The danger is not in allowing distasteful views being expressed but thinking that by suppressing them  they will disappear. To suggest that the people marching in Paris do not know this is quite breathtaking. Muslims and Jews were the victims of these terrorists, as were Liberals, leftists and atheists. Their aim was to create a “us and them” divide – their victims should do the opposite. The march was about solidarity not just free speech. Not that you comment on this aspect of what the protest meant for many people.

Anyway, you mention a particular cartoon of Christiane Taubira, a black politician, as a monkey. Which I am grateful for because this is where the misunderstanding of Charlie Hebdo comes in. The context and satire is aimed at lampooning the far right by parodying them to leave no doubt supporting Le Pen means supporting racism. Lack of knowledge of French politics makes all this lost in translation. As this site mentions:

A pro-gay cartoon




The font chosen (serif) is reminiscent of traditional right-wing political posters. Left-wing and communist posters in France usually use a sans-serif font. This is the first hint that the cartoon is mocking a right-wing element.

The blue and red flame logo on the bottom-left is the logo of the Front National, a far-right political party in France.

The person depicted is Justice Minister Christiane Taubira, drawn as a monkey. This is referencing various occasions of far-right activists depicting Taubira as a monkey (online sharing of photoshops, sound imitations, calling out, etc.).

The title is a play on words of Marine Le Pen’s slogan “Rassemblement Bleu Marine” (Navy blue Union).


The cartoon was published after a National Front politician Facebook-shared a photoshop of Justice Taubira, drawn as a monkey, and then said on French television the she should be “in a tree swinging from the branches rather than in government” [Le Monde] (she was later sentenced to 9 months of prison). The cartoon is styled as a political poster, calling on all far-right “Marine” racists to unify, under this racist imagery they have chosen. Ultimately, the cartoon is criticising the the far-right’s appeal to racism to gain supporters.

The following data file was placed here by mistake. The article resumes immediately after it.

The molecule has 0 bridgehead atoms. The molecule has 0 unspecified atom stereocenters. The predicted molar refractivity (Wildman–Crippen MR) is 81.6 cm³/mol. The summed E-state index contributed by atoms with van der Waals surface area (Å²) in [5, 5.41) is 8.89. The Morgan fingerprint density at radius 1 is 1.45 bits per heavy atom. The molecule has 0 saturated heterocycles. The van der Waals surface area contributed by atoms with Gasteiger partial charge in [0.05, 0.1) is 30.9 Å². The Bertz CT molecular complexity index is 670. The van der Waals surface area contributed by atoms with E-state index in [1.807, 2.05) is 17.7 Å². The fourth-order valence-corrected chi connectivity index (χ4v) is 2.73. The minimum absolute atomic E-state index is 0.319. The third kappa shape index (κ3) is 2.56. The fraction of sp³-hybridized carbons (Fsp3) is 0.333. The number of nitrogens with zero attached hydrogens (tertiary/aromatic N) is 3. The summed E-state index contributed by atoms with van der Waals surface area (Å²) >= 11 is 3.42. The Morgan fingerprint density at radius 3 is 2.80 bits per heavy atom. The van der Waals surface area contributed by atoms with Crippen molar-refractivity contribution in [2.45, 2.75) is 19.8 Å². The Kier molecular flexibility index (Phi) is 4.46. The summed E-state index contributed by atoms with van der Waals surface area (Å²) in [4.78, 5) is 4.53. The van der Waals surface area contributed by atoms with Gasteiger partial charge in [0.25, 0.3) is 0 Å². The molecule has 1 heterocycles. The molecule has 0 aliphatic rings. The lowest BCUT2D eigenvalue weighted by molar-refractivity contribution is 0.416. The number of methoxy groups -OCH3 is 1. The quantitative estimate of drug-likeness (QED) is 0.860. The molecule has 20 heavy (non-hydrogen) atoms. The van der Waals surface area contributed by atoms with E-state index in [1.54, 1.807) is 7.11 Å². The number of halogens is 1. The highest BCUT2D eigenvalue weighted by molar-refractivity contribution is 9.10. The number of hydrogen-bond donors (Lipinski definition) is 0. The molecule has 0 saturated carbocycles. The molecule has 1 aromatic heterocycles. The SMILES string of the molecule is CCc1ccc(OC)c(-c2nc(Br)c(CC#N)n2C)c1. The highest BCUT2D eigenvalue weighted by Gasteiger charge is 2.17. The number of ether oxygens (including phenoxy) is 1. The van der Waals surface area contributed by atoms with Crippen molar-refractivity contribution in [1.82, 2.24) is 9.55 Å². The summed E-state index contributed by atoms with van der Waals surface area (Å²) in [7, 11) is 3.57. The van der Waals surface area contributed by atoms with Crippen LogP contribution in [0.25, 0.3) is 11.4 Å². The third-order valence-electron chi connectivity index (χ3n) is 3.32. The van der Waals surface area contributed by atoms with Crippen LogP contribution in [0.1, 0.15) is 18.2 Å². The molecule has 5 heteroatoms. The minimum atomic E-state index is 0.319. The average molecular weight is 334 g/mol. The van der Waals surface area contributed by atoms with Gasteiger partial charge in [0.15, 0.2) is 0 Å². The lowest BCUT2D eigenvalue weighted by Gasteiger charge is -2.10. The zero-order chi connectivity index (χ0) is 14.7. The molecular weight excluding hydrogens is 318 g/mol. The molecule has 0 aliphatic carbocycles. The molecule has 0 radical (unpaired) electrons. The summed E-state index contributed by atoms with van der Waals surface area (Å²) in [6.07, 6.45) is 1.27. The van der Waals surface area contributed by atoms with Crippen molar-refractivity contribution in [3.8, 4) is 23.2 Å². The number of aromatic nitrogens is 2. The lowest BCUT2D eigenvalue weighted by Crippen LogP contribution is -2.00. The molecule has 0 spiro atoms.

Understanding the context shows the cartoon is more than a black politician depicted as a monkey. It is showing that supporting Le Pen is to endorse racism. A very different context to how the tweet portrays that you link in the NewStatesman. Insinuating that the dead cartoonists are racists is a sign of ignorance of the very principles of Charlie Hebdo and the French anti-racist, anti-colonial left they identified with.

You mention cartoonist Sine being fired for alleged anti-semitic remarks. You fail to mention the remark was on:

“L’affaire Sine” followed the engagement of Mr Sarkozy, 22, to Jessica Sebaoun-Darty, the Jewish heiress of an electronic goods chain. Commenting on an unfounded rumour that the president’s son planned to convert to Judaism, Sine quipped: “He’ll go a long way in life, that little lad.” [Daily Telegraph]

Sine won 40,000 in Euros for wrongful dismissal over the incident. Or that despite legal challenge he was never found guilty of anti-semitism. Rather useful points to mention, unless you are mud spreading as wide as you can to show why you despise the magazine. Without understanding it. Bit like an atheist telling you what Islam is I suspect.

As a liberal pundit you suggest I would turn a blind eye to anti-muslim sentiment. I never have and never will. Before Charlie Hebdo I wrote “Islamism and Anti-Muslim Hate – We Must Tackle Both.” It is not the liberal pundits but the conservative religious right that are the concern when it comes to ant-muslim bigotry. You know this is a concern of us “liberals” when you retweeted my post drawing that attention to a jihadist parody account Dawkins had endorsed.

Was I incensed at the lip service to freedom of expression by some heads of state that arrest journalists, and outspoken atheists like me, being at the Paris march? Darn straight I was:



Or how do I feel about anyone that would burn a poppy? As I wrote I could not give a damn what such people think.

As a liberal pundit you have asked me to justify myself as such. I would never ask you to justify yourself as a Muslim. I would ask you as a human being.

That approach is the start of breaking down a divide. Maybe it takes more than one cup of coffee and a muffin to see that.

Kind regards, and best wishes for working stateside.

John Sargeant

Liberal Pundit

Article written by John Sargeant on Homo economicus’ Weblog